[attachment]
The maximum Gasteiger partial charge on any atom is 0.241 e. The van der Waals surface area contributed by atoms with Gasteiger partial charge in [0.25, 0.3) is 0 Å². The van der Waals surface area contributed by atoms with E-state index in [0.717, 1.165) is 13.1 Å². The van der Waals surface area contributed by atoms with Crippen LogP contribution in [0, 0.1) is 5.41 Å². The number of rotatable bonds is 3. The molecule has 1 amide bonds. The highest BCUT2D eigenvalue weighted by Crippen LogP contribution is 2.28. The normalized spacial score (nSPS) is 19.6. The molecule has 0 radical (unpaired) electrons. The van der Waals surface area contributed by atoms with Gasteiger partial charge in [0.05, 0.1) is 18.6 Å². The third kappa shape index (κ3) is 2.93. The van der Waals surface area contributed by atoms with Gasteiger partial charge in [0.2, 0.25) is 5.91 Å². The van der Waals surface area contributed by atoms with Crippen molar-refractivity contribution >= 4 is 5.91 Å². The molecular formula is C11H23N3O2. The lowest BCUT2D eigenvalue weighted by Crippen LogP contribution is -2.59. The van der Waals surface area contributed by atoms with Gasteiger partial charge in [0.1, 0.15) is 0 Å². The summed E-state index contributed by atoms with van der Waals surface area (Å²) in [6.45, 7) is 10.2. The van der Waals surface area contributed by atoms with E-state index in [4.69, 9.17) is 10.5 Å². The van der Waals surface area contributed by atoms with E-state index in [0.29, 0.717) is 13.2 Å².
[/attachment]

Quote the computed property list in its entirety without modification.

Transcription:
The maximum Gasteiger partial charge on any atom is 0.241 e. The van der Waals surface area contributed by atoms with Gasteiger partial charge in [0.25, 0.3) is 0 Å². The van der Waals surface area contributed by atoms with E-state index in [0.717, 1.165) is 13.1 Å². The van der Waals surface area contributed by atoms with Crippen LogP contribution in [0, 0.1) is 5.41 Å². The number of rotatable bonds is 3. The molecule has 1 amide bonds. The highest BCUT2D eigenvalue weighted by Crippen LogP contribution is 2.28. The normalized spacial score (nSPS) is 19.6. The molecule has 0 radical (unpaired) electrons. The van der Waals surface area contributed by atoms with Gasteiger partial charge in [0.05, 0.1) is 18.6 Å². The third kappa shape index (κ3) is 2.93. The van der Waals surface area contributed by atoms with Gasteiger partial charge in [0.2, 0.25) is 5.91 Å². The van der Waals surface area contributed by atoms with Crippen molar-refractivity contribution >= 4 is 5.91 Å². The molecular formula is C11H23N3O2. The lowest BCUT2D eigenvalue weighted by Crippen LogP contribution is -2.59. The van der Waals surface area contributed by atoms with Gasteiger partial charge in [0.1, 0.15) is 0 Å². The summed E-state index contributed by atoms with van der Waals surface area (Å²) in [6.45, 7) is 10.2. The van der Waals surface area contributed by atoms with E-state index in [4.69, 9.17) is 10.5 Å². The van der Waals surface area contributed by atoms with E-state index in [0.29, 0.717) is 13.2 Å².